U.S. users are exploiting the resin’s high flow to design more complex geometries into parts. Tec Air in Willow Grove, Ill., uses a high-flow Rhodia nylon 6 for a 5-lb, 22-in.-long engine cooling-fan assembly that integrates blower wheels and other air-transport components. It appears on the Chevy Trailblazer and other General Motors vehicles.
Bayer Corp. is bringing to North America a series of EasyFlow glass-filled nylon 6 compounds developed by its parent company in Germany. Their enhanced flow is aimed at engine covers and underbody (oil-sump) shields.
Bayer also developed a high-melt-strength nylon 6 for extruding glass-reinforced, 6-mm-thick sheet. The sheet is designed for thermoforming into engine shrouds, underbody panels, and sound shields. It’s aimed at lower-volume jobs in which lower tooling cost makes thermoforming more practical than injection molding.
BASF supplies a 35% glass-reinforced nylon 6 for use in engine covers and has just introduced a lower-density, 10%-glass/20%-mineral version that provides additional cost and weight reduction.
Albis Plastics has developed color compounding technology that is said to give glass-reinforced nylons a competitive edge over metals in visible parts like engine and rocker covers, as well as auto interior and exterior parts and power tools. Technical-service specialist Simon Boyes says the goal is to provide molded-in-color alternatives to typical “paint-in-black” decoration of under-hood parts. Another purpose is to allow letters or logos to be embossed on parts, yet avoid the swirl-line defects often associated with them.
Albis’ flow-line optimized (FO) nylon compounds draw on controlled pigment particle size and other proprietary technology to neutralize or eliminate knit-line defects that often mar reinforced nylon parts in black or other opaque colors. Black is no longer the only option for under-hood components. Today, there is demand for metallic colors and even hot-red shades. Albis offers flow-line-free (FF) nylon color compounds that hide flow lines with metallic pigments. Mercedes Benz, BMW, Audi, and other OEMs are using Albis’ color technologies in Europe. A BMW Series 3 engine cover in glass/mineral-reinforced nylon 6 uses an FF compound with a brushed-silver effect that resembles aluminum.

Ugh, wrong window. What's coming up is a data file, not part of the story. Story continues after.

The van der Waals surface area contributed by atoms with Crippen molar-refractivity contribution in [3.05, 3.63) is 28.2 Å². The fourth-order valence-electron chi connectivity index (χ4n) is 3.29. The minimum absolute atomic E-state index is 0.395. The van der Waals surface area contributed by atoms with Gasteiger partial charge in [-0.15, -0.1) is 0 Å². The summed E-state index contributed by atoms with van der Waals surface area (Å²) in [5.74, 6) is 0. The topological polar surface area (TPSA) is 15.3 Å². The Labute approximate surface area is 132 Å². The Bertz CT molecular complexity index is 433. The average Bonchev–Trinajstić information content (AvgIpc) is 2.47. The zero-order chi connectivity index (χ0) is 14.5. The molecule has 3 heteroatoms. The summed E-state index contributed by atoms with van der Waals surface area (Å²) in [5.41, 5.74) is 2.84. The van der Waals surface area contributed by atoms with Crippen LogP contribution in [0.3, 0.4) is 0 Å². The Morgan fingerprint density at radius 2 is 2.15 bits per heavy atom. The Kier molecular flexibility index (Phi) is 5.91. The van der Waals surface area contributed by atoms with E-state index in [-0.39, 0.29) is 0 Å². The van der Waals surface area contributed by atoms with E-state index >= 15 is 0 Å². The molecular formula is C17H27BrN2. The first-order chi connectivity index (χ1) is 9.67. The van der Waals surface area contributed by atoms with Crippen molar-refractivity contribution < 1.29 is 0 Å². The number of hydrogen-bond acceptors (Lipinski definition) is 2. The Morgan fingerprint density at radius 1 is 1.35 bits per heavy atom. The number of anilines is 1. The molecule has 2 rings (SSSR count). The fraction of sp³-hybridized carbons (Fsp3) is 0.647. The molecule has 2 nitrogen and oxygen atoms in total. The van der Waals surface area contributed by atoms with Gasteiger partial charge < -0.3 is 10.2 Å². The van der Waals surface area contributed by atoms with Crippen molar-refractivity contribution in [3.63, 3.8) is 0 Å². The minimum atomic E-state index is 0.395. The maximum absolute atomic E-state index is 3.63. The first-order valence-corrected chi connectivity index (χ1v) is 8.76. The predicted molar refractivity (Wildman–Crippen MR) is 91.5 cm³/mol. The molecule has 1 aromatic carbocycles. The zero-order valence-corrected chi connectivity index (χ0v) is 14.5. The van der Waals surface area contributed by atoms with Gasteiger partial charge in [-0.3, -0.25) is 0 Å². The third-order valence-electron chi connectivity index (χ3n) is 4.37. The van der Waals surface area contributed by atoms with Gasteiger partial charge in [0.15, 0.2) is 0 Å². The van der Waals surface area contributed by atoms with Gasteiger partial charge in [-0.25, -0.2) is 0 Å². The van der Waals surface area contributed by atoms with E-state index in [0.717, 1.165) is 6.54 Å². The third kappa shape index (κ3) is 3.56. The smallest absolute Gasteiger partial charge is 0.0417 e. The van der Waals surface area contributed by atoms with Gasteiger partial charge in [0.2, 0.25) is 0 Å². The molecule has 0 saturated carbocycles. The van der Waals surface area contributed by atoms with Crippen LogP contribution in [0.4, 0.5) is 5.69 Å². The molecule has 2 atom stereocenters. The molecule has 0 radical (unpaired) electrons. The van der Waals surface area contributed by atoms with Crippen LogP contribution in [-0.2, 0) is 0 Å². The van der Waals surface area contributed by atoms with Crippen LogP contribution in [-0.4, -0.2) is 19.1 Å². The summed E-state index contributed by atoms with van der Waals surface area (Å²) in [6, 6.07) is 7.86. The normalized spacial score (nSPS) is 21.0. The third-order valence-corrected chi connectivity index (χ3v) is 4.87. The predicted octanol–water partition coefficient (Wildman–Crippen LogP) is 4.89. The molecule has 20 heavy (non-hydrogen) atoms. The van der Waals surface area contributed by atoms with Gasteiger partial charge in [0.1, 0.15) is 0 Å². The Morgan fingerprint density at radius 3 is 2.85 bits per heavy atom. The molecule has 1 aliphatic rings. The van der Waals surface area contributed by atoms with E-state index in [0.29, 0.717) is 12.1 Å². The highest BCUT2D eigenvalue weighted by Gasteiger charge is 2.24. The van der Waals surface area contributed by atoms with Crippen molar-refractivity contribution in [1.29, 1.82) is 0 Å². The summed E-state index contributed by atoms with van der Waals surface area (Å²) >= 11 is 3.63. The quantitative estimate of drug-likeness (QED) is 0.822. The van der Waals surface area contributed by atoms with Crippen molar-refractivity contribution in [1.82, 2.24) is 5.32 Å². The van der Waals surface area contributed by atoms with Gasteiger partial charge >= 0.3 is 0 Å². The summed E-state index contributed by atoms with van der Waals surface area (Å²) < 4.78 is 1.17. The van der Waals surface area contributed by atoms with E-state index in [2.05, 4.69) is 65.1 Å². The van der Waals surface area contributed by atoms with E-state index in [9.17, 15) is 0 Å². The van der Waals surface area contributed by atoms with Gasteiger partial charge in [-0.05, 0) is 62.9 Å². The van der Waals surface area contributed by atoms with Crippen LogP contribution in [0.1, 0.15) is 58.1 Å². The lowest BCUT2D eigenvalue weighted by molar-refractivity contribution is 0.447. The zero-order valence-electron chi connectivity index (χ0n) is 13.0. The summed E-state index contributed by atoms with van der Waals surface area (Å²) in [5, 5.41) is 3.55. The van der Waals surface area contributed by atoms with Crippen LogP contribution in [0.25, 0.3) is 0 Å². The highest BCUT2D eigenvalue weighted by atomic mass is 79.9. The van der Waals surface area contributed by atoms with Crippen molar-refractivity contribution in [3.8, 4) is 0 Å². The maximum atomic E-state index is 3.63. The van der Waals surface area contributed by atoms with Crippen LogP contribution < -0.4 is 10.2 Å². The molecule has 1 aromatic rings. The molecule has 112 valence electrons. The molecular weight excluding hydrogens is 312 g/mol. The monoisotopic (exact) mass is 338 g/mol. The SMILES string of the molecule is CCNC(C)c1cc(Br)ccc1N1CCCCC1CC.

Another tempting target for U.S. compounders and molders of reinforced nylon 66 is rocker panels. These large parts (24 x 10 in. is a typical size) must withstand high heat and maintain dimensional stability to prevent leaks. Aluminum currently has a two-thirds market share in the U.S., and the remainder is compression molded thermoset vinyl ester and polyester bulk molding compounds. Although BMC’s penetration is on the upswing, several nylon makers—DuPont, Rhodia, Bayer, BASF, and Ems-Grivory—are jumping into the fray with glass- and glass/talc-reinforced nylon 66 compounds, while DSM is aiming its Stanyl nylon 46 at this market.
“We’re on the brink of replacing the incumbents with nylon 66 rocker covers in the U.S.,” declares David Flitman, a DuPont global business manager, who projects 20% annual growth in this application. He cites success in Europe, where nylon covers predominate. One example is Mercedes-Benz in Germany, which uses 35%-glass nylon 66 from DuPont in a rocker cover made by Mann & Hummel.
Philippe Guinot, Rhodia’s North American nylon director, sees promise for nylon in rocker panels here but cautions that the North American market is very different from that in Europe. Car engines and covers here are larger and more demanding in terms of dimensional stability and seal integrity. Guinot adds that the competitive landscape in the U.S. is different, making thermosets highly cost-effective.
Wil Conner, automotive manager at BMC Inc., claims a decade of North American experience with thermosets has resulted in zero failures for BMC covers. He adds that excellent long-term creep resistance and high dimensional stability make BMC covers suitable for the large engines favored in the U.S.
Dana Corp.’s Plumley Sealing Div. in Paris, Tenn., molds both thermoset and nylon rocker panels. General manager Dwayne Matthews says thermosets provide excellent durability and NVH characteristics, and make up the vast number of plastic rocker panels in the U.S. However, he says nylons are favored by greater recyclability, weight reduction, and design freedom. Reflecting this, Plumley is developing a glass/mineral-reinforced nylon 66 cam cover for Jaguar that integrates the cover, gasket, and oil/air separator into one lower-cost module.
Increased design freedom offered by nylon 66 rocker panels is largely untapped in U.S.-built vehicles, says DuPont’s Flitman, who cites oil separators, air cleaners, gaskets and connectors as parts that can be integrated into rocker panels. Ford in Latin America and Mercedes-Benz in Europe have already integrated the oil separator into a cam cover molded of DuPont’s nylon 66. Flitman adds that there is potential for integrating the air-intake manifold and rocker panel into a single multi-functional assembly.
In Germany, Volkswagen and Audi use rocker panels molded of Rhodia’s 25%-glass/15%-talc nylon 66. In one case, Rhodia supplies compatible compounds that permit ultrasonic welding of the oil separator to the panel.